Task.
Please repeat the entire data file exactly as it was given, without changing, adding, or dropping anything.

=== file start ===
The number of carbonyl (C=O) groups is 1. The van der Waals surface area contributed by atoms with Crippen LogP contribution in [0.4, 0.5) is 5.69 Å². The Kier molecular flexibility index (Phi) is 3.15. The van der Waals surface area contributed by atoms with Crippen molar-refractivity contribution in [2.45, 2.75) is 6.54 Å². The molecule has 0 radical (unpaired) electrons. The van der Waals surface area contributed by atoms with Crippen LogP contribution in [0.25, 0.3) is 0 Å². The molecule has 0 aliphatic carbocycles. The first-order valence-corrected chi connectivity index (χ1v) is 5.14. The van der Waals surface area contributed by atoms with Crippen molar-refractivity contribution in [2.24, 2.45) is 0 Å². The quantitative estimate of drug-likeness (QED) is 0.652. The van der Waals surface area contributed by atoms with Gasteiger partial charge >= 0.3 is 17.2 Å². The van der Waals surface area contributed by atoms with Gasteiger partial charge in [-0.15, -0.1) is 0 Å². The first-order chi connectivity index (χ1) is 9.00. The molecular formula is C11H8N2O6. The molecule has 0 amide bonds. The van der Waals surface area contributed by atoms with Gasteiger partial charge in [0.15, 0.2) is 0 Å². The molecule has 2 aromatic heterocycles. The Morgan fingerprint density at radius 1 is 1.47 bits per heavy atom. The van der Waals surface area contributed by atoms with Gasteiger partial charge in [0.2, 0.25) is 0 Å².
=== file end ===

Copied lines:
The number of carbonyl (C=O) groups is 1. The van der Waals surface area contributed by atoms with Crippen LogP contribution in [0.4, 0.5) is 5.69 Å². The Kier molecular flexibility index (Phi) is 3.15. The van der Waals surface area contributed by atoms with Crippen molar-refractivity contribution in [2.45, 2.75) is 6.54 Å². The molecule has 0 radical (unpaired) electrons. The van der Waals surface area contributed by atoms with Crippen LogP contribution in [0.25, 0.3) is 0 Å². The molecule has 0 aliphatic carbocycles. The first-order valence-corrected chi connectivity index (χ1v) is 5.14. The van der Waals surface area contributed by atoms with Crippen molar-refractivity contribution in [2.24, 2.45) is 0 Å². The quantitative estimate of drug-likeness (QED) is 0.652. The van der Waals surface area contributed by atoms with Gasteiger partial charge >= 0.3 is 17.2 Å². The van der Waals surface area contributed by atoms with Gasteiger partial charge in [-0.15, -0.1) is 0 Å². The first-order chi connectivity index (χ1) is 9.00. The molecular formula is C11H8N2O6. The molecule has 0 amide bonds. The van der Waals surface area contributed by atoms with Gasteiger partial charge in [0.15, 0.2) is 0 Å². The molecule has 2 aromatic heterocycles. The Morgan fingerprint density at radius 1 is 1.47 bits per heavy atom. The van der Waals surface area contributed by atoms with Gasteiger partial charge in [0.2, 0.25) is 0 Å².